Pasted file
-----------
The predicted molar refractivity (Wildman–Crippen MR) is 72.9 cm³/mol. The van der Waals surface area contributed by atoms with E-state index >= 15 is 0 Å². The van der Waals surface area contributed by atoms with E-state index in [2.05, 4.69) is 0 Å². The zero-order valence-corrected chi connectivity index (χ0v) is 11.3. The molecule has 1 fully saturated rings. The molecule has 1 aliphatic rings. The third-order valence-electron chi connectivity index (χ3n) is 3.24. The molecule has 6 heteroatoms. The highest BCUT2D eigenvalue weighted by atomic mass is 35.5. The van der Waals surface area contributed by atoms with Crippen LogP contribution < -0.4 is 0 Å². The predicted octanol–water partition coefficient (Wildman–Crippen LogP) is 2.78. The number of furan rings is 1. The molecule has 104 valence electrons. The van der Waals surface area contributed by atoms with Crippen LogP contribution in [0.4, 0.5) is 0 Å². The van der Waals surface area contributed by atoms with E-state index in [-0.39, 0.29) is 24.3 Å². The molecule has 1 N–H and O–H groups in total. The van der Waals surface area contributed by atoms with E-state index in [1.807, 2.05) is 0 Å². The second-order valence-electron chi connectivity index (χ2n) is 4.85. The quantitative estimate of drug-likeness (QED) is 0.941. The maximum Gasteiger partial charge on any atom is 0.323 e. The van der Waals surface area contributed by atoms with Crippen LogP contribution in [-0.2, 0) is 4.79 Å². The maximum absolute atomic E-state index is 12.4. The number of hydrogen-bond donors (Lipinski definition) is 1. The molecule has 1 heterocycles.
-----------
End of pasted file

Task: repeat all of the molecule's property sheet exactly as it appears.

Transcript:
The predicted molar refractivity (Wildman–Crippen MR) is 72.9 cm³/mol. The van der Waals surface area contributed by atoms with E-state index >= 15 is 0 Å². The van der Waals surface area contributed by atoms with E-state index in [2.05, 4.69) is 0 Å². The zero-order valence-corrected chi connectivity index (χ0v) is 11.3. The molecule has 1 fully saturated rings. The molecule has 1 aliphatic rings. The third-order valence-electron chi connectivity index (χ3n) is 3.24. The molecule has 6 heteroatoms. The highest BCUT2D eigenvalue weighted by atomic mass is 35.5. The van der Waals surface area contributed by atoms with Crippen LogP contribution < -0.4 is 0 Å². The predicted octanol–water partition coefficient (Wildman–Crippen LogP) is 2.78. The number of furan rings is 1. The molecule has 104 valence electrons. The van der Waals surface area contributed by atoms with Crippen LogP contribution in [0.4, 0.5) is 0 Å². The van der Waals surface area contributed by atoms with E-state index in [-0.39, 0.29) is 24.3 Å². The molecule has 1 N–H and O–H groups in total. The van der Waals surface area contributed by atoms with E-state index in [1.807, 2.05) is 0 Å². The second-order valence-electron chi connectivity index (χ2n) is 4.85. The quantitative estimate of drug-likeness (QED) is 0.941. The maximum Gasteiger partial charge on any atom is 0.323 e. The van der Waals surface area contributed by atoms with Crippen LogP contribution in [-0.2, 0) is 4.79 Å². The maximum absolute atomic E-state index is 12.4. The number of hydrogen-bond donors (Lipinski definition) is 1. The molecule has 1 heterocycles.